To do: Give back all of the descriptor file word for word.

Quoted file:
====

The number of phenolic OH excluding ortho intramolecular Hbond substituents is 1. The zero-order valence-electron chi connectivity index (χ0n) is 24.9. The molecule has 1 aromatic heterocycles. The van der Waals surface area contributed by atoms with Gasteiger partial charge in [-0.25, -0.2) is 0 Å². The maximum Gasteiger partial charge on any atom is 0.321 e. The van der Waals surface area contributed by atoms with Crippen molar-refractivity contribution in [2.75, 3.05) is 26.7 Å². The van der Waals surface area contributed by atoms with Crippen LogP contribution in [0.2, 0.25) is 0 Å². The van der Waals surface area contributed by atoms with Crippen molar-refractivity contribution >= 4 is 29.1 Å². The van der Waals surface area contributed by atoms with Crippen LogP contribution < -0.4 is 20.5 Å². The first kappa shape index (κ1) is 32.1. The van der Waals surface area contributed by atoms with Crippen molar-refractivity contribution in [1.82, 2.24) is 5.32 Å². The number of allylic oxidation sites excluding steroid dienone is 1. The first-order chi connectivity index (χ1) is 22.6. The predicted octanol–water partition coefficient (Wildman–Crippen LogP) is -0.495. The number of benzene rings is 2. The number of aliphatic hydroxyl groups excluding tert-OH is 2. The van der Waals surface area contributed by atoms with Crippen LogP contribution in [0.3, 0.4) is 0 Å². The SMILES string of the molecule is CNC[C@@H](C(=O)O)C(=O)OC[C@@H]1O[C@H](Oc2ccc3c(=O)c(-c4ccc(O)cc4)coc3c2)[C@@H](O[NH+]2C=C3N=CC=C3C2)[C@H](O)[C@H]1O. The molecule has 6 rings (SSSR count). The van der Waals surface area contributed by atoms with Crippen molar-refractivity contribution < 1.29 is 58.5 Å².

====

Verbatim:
The number of phenolic OH excluding ortho intramolecular Hbond substituents is 1. The zero-order valence-electron chi connectivity index (χ0n) is 24.9. The molecule has 1 aromatic heterocycles. The van der Waals surface area contributed by atoms with Gasteiger partial charge in [-0.25, -0.2) is 0 Å². The maximum Gasteiger partial charge on any atom is 0.321 e. The van der Waals surface area contributed by atoms with Crippen molar-refractivity contribution in [2.75, 3.05) is 26.7 Å². The van der Waals surface area contributed by atoms with Crippen LogP contribution in [0.2, 0.25) is 0 Å². The van der Waals surface area contributed by atoms with Crippen molar-refractivity contribution >= 4 is 29.1 Å². The van der Waals surface area contributed by atoms with Crippen LogP contribution < -0.4 is 20.5 Å². The first kappa shape index (κ1) is 32.1. The van der Waals surface area contributed by atoms with Crippen molar-refractivity contribution in [1.82, 2.24) is 5.32 Å². The number of allylic oxidation sites excluding steroid dienone is 1. The first-order chi connectivity index (χ1) is 22.6. The predicted octanol–water partition coefficient (Wildman–Crippen LogP) is -0.495. The number of benzene rings is 2. The number of aliphatic hydroxyl groups excluding tert-OH is 2. The van der Waals surface area contributed by atoms with Crippen LogP contribution in [0.3, 0.4) is 0 Å². The SMILES string of the molecule is CNC[C@@H](C(=O)O)C(=O)OC[C@@H]1O[C@H](Oc2ccc3c(=O)c(-c4ccc(O)cc4)coc3c2)[C@@H](O[NH+]2C=C3N=CC=C3C2)[C@H](O)[C@H]1O. The molecule has 6 rings (SSSR count). The van der Waals surface area contributed by atoms with Crippen molar-refractivity contribution < 1.29 is 58.5 Å².